Steve Jobs was a visionary. A decade ago, I probably wouldn’t have admitted that. I’ve always been a loyal PC-user, and I never really got into the whole Mac craze. A couple things have softened me. One, I am a photographer, and I do think photo editing on a Mac is superior to editing on a PC and two, Steve Job’s death. Not to be morbid, but his death softened me.
In the weeks following the death of Steve Jobs, I was really impressed by the outpouring of testimonials from all over the world. I was more tuned into the news footage than I expected to be, actually. There was one line, however, that always stuck with me. I don’t remember where I read it, heard it, or even who said it, but it was something to this effect: Steve Jobs gave us something we didn’t even know we needed.
That something was, well, everything: the iPhone, the iPad, the Macbook, iTunes, etc. It is uncanny when you really think about it: this guy invented things that consumers didn’t even know they were looking for or wanted. A true visionary.
If I had ever come face-to-face with Steve Jobs, I would have been one of his biggest skeptics. I am “that person” who clung to her flip phone and refused to start texting until I couldn’t possibly keep withholding. There came a point when I was missing texts from friends who were late, and I found myself waiting sometimes over an hour, trying to call them. “Oh, I didn’t know you don’t have text!”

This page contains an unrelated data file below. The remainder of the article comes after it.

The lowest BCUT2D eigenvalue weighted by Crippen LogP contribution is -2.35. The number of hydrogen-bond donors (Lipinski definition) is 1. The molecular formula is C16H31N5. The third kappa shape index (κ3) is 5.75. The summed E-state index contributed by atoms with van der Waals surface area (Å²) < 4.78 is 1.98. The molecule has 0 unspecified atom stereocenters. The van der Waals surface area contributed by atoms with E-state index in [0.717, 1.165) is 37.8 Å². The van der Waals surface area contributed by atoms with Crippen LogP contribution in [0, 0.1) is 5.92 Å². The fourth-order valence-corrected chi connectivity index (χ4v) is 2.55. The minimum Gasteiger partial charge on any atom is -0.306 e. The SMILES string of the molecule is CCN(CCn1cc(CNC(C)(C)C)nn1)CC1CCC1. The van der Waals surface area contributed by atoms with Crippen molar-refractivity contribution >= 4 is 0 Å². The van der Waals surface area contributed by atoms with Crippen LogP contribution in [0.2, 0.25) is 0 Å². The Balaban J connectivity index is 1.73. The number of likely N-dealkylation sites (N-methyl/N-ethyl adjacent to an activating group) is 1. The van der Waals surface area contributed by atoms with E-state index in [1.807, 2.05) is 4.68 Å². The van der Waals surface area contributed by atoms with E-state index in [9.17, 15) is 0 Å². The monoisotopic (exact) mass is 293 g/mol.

I finally gave in.
This past weekend, I logged onto Facebook. Yes, it was Sunday and technically Sundays are Lent “free-bee” days, but I still furrow my brow when I think of this idea of a free-bee for Lent.
I logged on because I have two student group events coming up before Easter, and I had to invite friends on Facebook to help shore up support for the events. At least I felt I had to. I thought a lot about Steve Jobs on Sunday. Is Facebook something we need in our society? One friend, who gave up Facebook permanently, told me that she’s noticed she won’t be invited to certain social events as a result of her choice. People won’t call. She has courageously stuck by her decision, and I commend her for it. It’s a sad trade off: ignore the technology and risk being overlooked in this crazed world.
Do we need it? Should I cut it out all together? Keep it but be more intentional about my use? These are all questions that have come up for me this Lent.